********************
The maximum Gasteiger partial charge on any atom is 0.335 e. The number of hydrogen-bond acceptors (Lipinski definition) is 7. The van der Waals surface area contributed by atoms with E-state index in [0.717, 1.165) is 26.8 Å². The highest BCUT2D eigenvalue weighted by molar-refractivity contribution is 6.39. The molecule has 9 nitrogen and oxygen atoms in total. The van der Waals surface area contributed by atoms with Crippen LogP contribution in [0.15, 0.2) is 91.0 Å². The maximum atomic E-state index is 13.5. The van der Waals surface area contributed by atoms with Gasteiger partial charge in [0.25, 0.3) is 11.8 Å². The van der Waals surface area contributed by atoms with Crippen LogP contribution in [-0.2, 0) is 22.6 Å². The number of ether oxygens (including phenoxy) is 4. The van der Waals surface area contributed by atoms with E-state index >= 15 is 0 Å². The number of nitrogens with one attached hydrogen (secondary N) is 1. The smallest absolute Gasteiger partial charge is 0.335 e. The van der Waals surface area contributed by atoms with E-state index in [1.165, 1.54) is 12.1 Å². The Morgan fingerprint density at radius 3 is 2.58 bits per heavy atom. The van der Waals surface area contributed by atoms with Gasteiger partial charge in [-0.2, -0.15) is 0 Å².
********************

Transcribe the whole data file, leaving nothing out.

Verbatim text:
The maximum Gasteiger partial charge on any atom is 0.335 e. The number of hydrogen-bond acceptors (Lipinski definition) is 7. The van der Waals surface area contributed by atoms with E-state index in [0.717, 1.165) is 26.8 Å². The highest BCUT2D eigenvalue weighted by molar-refractivity contribution is 6.39. The molecule has 9 nitrogen and oxygen atoms in total. The van der Waals surface area contributed by atoms with Crippen LogP contribution in [0.15, 0.2) is 91.0 Å². The maximum atomic E-state index is 13.5. The van der Waals surface area contributed by atoms with Gasteiger partial charge in [0.25, 0.3) is 11.8 Å². The van der Waals surface area contributed by atoms with Crippen LogP contribution in [-0.2, 0) is 22.6 Å². The number of ether oxygens (including phenoxy) is 4. The van der Waals surface area contributed by atoms with E-state index >= 15 is 0 Å². The number of nitrogens with one attached hydrogen (secondary N) is 1. The smallest absolute Gasteiger partial charge is 0.335 e. The van der Waals surface area contributed by atoms with E-state index in [1.165, 1.54) is 12.1 Å². The Morgan fingerprint density at radius 3 is 2.58 bits per heavy atom. The van der Waals surface area contributed by atoms with Gasteiger partial charge in [-0.2, -0.15) is 0 Å².